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«The Narrative Landscape»
«In this installation images are projected onto a large screen lying flat on the floor of the exhibition space. The spectators stand on a surrounding balcony where a joystick enables any one of them to interactively operate the work.
The images and spoken texts are digitally stored in a computer. The viewer uses the joystick to control panning in any lateral direction over the surface of these images and zooming in or out of a chosen part of an image. At the zoom extremes the joystick generates a digital transition to a new image—a process experienced by the viewer as breaking through from one image level to another. [...The] action of zooming is also a process of increasing abstraction as the pixels become progressively larger. [...]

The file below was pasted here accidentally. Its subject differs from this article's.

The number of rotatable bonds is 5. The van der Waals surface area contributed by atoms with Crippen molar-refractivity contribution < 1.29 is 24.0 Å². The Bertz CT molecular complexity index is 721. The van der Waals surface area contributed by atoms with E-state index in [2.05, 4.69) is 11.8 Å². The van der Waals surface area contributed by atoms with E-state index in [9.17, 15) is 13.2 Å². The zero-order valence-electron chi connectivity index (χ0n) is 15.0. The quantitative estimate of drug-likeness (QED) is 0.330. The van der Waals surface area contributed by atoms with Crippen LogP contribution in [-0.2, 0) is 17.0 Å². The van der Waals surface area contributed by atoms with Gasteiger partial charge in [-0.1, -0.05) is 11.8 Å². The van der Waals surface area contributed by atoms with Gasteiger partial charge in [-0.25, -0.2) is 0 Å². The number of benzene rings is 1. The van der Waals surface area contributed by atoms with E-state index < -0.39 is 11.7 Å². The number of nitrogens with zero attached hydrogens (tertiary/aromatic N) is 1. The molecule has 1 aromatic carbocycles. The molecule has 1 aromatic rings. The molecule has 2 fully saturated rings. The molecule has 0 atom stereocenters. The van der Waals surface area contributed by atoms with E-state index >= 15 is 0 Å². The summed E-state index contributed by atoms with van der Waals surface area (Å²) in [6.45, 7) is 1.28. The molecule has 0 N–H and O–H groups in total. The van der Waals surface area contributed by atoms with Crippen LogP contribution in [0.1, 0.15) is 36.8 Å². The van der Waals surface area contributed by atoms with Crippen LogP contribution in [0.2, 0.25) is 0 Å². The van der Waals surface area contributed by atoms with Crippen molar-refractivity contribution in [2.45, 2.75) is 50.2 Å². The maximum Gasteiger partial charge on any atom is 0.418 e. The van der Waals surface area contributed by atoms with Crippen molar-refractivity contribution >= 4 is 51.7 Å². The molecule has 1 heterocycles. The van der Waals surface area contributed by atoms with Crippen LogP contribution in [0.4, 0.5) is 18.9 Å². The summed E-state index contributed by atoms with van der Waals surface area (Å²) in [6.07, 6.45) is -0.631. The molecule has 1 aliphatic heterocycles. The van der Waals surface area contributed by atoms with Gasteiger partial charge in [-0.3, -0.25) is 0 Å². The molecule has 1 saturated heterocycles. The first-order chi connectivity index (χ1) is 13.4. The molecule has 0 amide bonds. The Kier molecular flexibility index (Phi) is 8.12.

The primary image (a satellite picture of earth inscribed with a Hebraic astrological chart) is divided by a grid of red lines into nine areas which define access to nine groups of three images. The three images in each group are arranged one below the orther and the vierwer can move up or down through these three levels.[...]
All nine groups are structured as an iconographic tryptich. The images on the first level represent a place; they have the scale of an aerial image of a city or landscape; the images on the second level indicate the body; the have the scale of human situations; the images on the third level show a figuration of signs that symbolically extend the themes expressed in the first two image levels of place and body. Each group of three images has a distinct narrative formation—the underlying metaphor is one of emblematic places whose typologies are articulated in the fate of their citizens.
The texts were written by Dirk Groeneveld and are conceived as nine distinct narrative poems interactively linked to the nine groups of three images.»
(source: Jeffrey Shaw – a user’s manual. From Expanded Cinema to Virtual Reality, Anne Marie Duguet/Heinrich Klotz/Peter Weibel (eds.), Ostfildern 1997, pp. 106f.)